One of Portishead’s UK trip-hop contemporaries, Hybrid, also shine light on great pop songwriting, with the final track of their impressive new album, Light of the Fearless. It’s an atmospheric version of Tom Petty’s Won’t Back Down.
“On the surface, it seems a very outwardly shiny, bouncy song,” says Hybrid’s Charlotte Truman. “But when you put the lyrics in a different setting – we started with vocals and piano – it can change the way you hear it and perceive it. We wanted to highlight how powerful the lyrics are: it’s an amazing song. It’s our homage to the great Tom Petty.”
Metallica’s aberration aside, some of the most timeless covers are tribute songs: Roxy Music turned a neglected John Lennon track, Jealous Guy, into a huge hit months after his death. And more recently the beloved Washington band Death Cab for Cutie released a version of My Backwards Walk, by Scotland’s Frightened Rabbit, whose singer Scott Hutchison died in May. It’s a finer eulogy than words alone could ever convey.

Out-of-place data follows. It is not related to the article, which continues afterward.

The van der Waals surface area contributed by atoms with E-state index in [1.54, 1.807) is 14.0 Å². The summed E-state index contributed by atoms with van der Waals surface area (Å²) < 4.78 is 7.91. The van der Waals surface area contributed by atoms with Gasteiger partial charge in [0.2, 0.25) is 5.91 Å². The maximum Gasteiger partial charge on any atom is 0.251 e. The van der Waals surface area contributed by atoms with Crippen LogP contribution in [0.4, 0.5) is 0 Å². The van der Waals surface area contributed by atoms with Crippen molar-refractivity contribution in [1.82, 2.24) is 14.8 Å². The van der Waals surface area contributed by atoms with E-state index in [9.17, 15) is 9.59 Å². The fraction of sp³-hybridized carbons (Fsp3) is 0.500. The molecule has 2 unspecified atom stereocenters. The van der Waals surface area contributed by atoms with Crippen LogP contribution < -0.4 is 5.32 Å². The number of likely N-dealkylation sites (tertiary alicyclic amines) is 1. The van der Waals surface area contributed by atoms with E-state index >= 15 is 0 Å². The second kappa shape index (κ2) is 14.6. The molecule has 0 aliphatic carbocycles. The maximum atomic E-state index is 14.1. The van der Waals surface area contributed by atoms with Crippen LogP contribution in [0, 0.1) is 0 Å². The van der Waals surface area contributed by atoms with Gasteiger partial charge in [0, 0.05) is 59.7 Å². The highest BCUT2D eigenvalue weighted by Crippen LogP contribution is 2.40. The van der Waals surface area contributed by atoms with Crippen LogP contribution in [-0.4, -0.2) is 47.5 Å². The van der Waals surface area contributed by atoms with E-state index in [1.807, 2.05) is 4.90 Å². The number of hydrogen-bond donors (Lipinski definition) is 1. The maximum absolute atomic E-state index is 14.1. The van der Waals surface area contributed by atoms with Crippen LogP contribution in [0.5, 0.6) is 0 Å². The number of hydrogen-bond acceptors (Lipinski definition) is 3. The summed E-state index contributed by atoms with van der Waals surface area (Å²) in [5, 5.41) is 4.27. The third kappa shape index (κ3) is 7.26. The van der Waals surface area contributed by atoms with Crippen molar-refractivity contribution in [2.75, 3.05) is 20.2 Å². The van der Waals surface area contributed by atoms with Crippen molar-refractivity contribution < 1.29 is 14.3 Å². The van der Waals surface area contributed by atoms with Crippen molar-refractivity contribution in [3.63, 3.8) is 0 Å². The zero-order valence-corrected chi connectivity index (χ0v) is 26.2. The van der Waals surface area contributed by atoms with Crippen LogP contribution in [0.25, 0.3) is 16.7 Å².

The 1950s-fuelled trio SadGirl recently issued a double homage – a cover of a cover. The rollicking guitar track Jack the Ripper was originally recorded by Link Wray, but the LA-based rockers also admired a version by the lesser-known Charlie Megira.
When he died in 2016, they started playing it too, as “a tribute to both guitar legends,” explains Misha Lindes of SadGirl.
Lindes is passionate about covers and their place in rock/pop history. “The whole tradition of folk music, which has led to rock and roll and contemporary pop, is based on the idea of sharing melodies and rhythms,” he says.
The traditional Mediterranean/Middle Eastern folk song Misirlou springs to mind here. It was recorded by the surf guitarist Dick Dale in 1962, and eventually became the supercool theme to Quentin Tarantino’s Pulp Fiction.
Covers took a murkier turn as music became big business from the 1950s onwards. Songs by black blues artists in particular were appropriated by white pop stars, with little recognition or reward. Today, anyone can release a cover song, without permission, so long as due credit is given. That boost can be life-changing for the original artist.